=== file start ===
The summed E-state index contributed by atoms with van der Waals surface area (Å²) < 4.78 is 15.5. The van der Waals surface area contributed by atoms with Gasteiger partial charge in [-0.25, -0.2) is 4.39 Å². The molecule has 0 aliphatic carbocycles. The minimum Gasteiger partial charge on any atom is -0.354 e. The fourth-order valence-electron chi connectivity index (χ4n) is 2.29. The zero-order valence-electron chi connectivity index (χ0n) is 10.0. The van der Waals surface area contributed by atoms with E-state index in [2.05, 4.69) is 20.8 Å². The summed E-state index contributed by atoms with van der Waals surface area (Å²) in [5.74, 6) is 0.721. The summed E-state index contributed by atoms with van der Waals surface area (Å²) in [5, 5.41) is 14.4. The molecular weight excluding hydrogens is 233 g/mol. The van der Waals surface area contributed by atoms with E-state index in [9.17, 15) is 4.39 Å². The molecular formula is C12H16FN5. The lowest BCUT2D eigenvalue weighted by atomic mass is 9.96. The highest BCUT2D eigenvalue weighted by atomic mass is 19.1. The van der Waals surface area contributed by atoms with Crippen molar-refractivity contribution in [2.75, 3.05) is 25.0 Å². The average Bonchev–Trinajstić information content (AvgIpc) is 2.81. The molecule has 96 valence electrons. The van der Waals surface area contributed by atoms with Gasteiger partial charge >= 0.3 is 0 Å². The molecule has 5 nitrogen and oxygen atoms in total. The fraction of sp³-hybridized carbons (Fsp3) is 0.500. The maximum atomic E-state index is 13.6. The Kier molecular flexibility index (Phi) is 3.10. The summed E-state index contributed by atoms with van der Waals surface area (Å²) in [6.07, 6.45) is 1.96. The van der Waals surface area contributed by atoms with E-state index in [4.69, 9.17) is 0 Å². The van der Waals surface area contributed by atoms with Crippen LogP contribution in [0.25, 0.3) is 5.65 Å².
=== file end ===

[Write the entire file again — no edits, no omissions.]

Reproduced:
The summed E-state index contributed by atoms with van der Waals surface area (Å²) < 4.78 is 15.5. The van der Waals surface area contributed by atoms with Gasteiger partial charge in [-0.25, -0.2) is 4.39 Å². The molecule has 0 aliphatic carbocycles. The minimum Gasteiger partial charge on any atom is -0.354 e. The fourth-order valence-electron chi connectivity index (χ4n) is 2.29. The zero-order valence-electron chi connectivity index (χ0n) is 10.0. The van der Waals surface area contributed by atoms with E-state index in [2.05, 4.69) is 20.8 Å². The summed E-state index contributed by atoms with van der Waals surface area (Å²) in [5.74, 6) is 0.721. The summed E-state index contributed by atoms with van der Waals surface area (Å²) in [5, 5.41) is 14.4. The molecular weight excluding hydrogens is 233 g/mol. The van der Waals surface area contributed by atoms with E-state index in [9.17, 15) is 4.39 Å². The molecular formula is C12H16FN5. The lowest BCUT2D eigenvalue weighted by atomic mass is 9.96. The highest BCUT2D eigenvalue weighted by atomic mass is 19.1. The van der Waals surface area contributed by atoms with Crippen molar-refractivity contribution in [2.75, 3.05) is 25.0 Å². The average Bonchev–Trinajstić information content (AvgIpc) is 2.81. The molecule has 96 valence electrons. The van der Waals surface area contributed by atoms with Gasteiger partial charge >= 0.3 is 0 Å². The molecule has 5 nitrogen and oxygen atoms in total. The fraction of sp³-hybridized carbons (Fsp3) is 0.500. The maximum atomic E-state index is 13.6. The Kier molecular flexibility index (Phi) is 3.10. The summed E-state index contributed by atoms with van der Waals surface area (Å²) in [6.07, 6.45) is 1.96. The van der Waals surface area contributed by atoms with E-state index in [4.69, 9.17) is 0 Å². The van der Waals surface area contributed by atoms with Crippen LogP contribution in [0.25, 0.3) is 5.65 Å².